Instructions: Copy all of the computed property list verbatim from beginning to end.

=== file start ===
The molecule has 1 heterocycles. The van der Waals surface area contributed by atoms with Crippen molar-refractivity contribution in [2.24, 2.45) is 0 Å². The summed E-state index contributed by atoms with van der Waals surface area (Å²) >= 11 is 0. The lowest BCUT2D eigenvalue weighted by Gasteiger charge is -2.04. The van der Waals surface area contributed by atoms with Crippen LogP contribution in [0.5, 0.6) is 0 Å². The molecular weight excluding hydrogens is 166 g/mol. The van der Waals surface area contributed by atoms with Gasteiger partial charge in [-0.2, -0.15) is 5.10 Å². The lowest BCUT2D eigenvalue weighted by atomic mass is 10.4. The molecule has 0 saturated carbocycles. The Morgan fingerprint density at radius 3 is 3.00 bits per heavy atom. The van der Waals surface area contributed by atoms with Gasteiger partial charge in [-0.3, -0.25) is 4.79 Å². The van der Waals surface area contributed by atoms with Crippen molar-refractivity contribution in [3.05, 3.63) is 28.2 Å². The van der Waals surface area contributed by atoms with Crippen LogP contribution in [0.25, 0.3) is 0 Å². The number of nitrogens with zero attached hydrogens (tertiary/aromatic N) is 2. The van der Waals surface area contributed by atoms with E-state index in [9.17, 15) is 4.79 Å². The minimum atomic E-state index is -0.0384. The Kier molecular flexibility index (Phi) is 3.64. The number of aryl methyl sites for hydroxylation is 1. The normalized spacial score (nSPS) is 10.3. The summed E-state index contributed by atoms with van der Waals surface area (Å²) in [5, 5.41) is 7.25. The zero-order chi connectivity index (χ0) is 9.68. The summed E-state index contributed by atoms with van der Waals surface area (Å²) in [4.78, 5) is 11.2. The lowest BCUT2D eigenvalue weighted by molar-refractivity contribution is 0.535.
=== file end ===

The molecule has 1 heterocycles. The van der Waals surface area contributed by atoms with Crippen molar-refractivity contribution in [2.24, 2.45) is 0 Å². The summed E-state index contributed by atoms with van der Waals surface area (Å²) >= 11 is 0. The lowest BCUT2D eigenvalue weighted by Gasteiger charge is -2.04. The van der Waals surface area contributed by atoms with Crippen LogP contribution in [0.5, 0.6) is 0 Å². The molecular weight excluding hydrogens is 166 g/mol. The van der Waals surface area contributed by atoms with Gasteiger partial charge in [-0.2, -0.15) is 5.10 Å². The lowest BCUT2D eigenvalue weighted by atomic mass is 10.4. The molecule has 0 saturated carbocycles. The Morgan fingerprint density at radius 3 is 3.00 bits per heavy atom. The van der Waals surface area contributed by atoms with Gasteiger partial charge in [-0.3, -0.25) is 4.79 Å². The van der Waals surface area contributed by atoms with Crippen molar-refractivity contribution in [3.05, 3.63) is 28.2 Å². The van der Waals surface area contributed by atoms with Crippen LogP contribution in [0.25, 0.3) is 0 Å². The number of nitrogens with zero attached hydrogens (tertiary/aromatic N) is 2. The van der Waals surface area contributed by atoms with E-state index in [9.17, 15) is 4.79 Å². The minimum atomic E-state index is -0.0384. The Kier molecular flexibility index (Phi) is 3.64. The number of aryl methyl sites for hydroxylation is 1. The normalized spacial score (nSPS) is 10.3. The summed E-state index contributed by atoms with van der Waals surface area (Å²) in [5, 5.41) is 7.25. The zero-order chi connectivity index (χ0) is 9.68. The summed E-state index contributed by atoms with van der Waals surface area (Å²) in [4.78, 5) is 11.2. The lowest BCUT2D eigenvalue weighted by molar-refractivity contribution is 0.535.